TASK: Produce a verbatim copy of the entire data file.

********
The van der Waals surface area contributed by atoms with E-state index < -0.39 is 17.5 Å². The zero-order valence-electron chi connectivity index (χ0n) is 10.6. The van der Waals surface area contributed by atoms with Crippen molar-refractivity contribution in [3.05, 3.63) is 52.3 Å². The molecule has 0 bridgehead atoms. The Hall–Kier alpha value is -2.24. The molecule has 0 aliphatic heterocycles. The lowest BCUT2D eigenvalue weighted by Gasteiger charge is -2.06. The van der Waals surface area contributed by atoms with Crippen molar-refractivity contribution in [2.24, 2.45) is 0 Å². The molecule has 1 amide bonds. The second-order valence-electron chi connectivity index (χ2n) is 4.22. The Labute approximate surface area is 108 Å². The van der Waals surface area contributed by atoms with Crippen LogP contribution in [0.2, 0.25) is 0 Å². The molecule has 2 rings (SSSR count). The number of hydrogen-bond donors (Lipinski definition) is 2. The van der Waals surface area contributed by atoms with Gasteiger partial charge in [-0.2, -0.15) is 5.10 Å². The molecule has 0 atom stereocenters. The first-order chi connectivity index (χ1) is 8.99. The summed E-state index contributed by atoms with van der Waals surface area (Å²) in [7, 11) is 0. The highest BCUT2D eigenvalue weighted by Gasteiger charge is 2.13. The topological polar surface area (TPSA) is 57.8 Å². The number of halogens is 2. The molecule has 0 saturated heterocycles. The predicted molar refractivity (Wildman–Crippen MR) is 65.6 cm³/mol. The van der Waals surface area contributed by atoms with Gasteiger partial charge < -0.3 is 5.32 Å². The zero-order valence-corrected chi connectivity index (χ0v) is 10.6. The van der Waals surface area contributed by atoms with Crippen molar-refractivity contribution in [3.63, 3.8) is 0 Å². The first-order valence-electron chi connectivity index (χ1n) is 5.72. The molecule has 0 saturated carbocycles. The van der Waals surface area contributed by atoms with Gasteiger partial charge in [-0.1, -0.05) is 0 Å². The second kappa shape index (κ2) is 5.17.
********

The van der Waals surface area contributed by atoms with E-state index < -0.39 is 17.5 Å². The zero-order valence-electron chi connectivity index (χ0n) is 10.6. The van der Waals surface area contributed by atoms with Crippen molar-refractivity contribution in [3.05, 3.63) is 52.3 Å². The molecule has 0 bridgehead atoms. The Hall–Kier alpha value is -2.24. The molecule has 0 aliphatic heterocycles. The lowest BCUT2D eigenvalue weighted by Gasteiger charge is -2.06. The van der Waals surface area contributed by atoms with Crippen molar-refractivity contribution in [2.24, 2.45) is 0 Å². The molecule has 1 amide bonds. The second-order valence-electron chi connectivity index (χ2n) is 4.22. The Labute approximate surface area is 108 Å². The van der Waals surface area contributed by atoms with Crippen LogP contribution in [0.2, 0.25) is 0 Å². The molecule has 2 rings (SSSR count). The number of hydrogen-bond donors (Lipinski definition) is 2. The van der Waals surface area contributed by atoms with Gasteiger partial charge in [-0.2, -0.15) is 5.10 Å². The molecule has 0 atom stereocenters. The first-order chi connectivity index (χ1) is 8.99. The summed E-state index contributed by atoms with van der Waals surface area (Å²) in [7, 11) is 0. The highest BCUT2D eigenvalue weighted by Gasteiger charge is 2.13. The topological polar surface area (TPSA) is 57.8 Å². The number of halogens is 2. The molecule has 0 saturated heterocycles. The predicted molar refractivity (Wildman–Crippen MR) is 65.6 cm³/mol. The van der Waals surface area contributed by atoms with Gasteiger partial charge < -0.3 is 5.32 Å². The zero-order valence-corrected chi connectivity index (χ0v) is 10.6. The van der Waals surface area contributed by atoms with Crippen molar-refractivity contribution in [3.63, 3.8) is 0 Å². The first-order valence-electron chi connectivity index (χ1n) is 5.72. The molecule has 0 saturated carbocycles. The van der Waals surface area contributed by atoms with Gasteiger partial charge in [-0.1, -0.05) is 0 Å². The second kappa shape index (κ2) is 5.17.